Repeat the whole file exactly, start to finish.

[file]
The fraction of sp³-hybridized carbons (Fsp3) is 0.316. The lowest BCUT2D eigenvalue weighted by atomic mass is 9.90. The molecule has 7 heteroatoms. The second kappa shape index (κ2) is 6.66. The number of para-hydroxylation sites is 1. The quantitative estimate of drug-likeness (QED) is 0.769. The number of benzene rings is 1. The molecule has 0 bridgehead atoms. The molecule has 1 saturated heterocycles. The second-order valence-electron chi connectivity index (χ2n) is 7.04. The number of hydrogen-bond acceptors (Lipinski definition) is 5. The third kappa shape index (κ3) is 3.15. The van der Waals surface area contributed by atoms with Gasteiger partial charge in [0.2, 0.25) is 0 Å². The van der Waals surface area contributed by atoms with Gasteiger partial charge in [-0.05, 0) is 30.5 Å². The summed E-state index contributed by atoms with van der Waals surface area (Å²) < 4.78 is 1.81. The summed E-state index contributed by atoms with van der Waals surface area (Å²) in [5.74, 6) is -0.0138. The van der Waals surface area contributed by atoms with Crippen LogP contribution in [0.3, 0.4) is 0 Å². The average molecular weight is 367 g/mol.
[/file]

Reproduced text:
The fraction of sp³-hybridized carbons (Fsp3) is 0.316. The lowest BCUT2D eigenvalue weighted by atomic mass is 9.90. The molecule has 7 heteroatoms. The second kappa shape index (κ2) is 6.66. The number of para-hydroxylation sites is 1. The quantitative estimate of drug-likeness (QED) is 0.769. The number of benzene rings is 1. The molecule has 0 bridgehead atoms. The molecule has 1 saturated heterocycles. The second-order valence-electron chi connectivity index (χ2n) is 7.04. The number of hydrogen-bond acceptors (Lipinski definition) is 5. The third kappa shape index (κ3) is 3.15. The van der Waals surface area contributed by atoms with Gasteiger partial charge in [0.2, 0.25) is 0 Å². The van der Waals surface area contributed by atoms with Gasteiger partial charge in [-0.05, 0) is 30.5 Å². The summed E-state index contributed by atoms with van der Waals surface area (Å²) < 4.78 is 1.81. The summed E-state index contributed by atoms with van der Waals surface area (Å²) in [5.74, 6) is -0.0138. The van der Waals surface area contributed by atoms with Crippen LogP contribution in [0.3, 0.4) is 0 Å². The average molecular weight is 367 g/mol.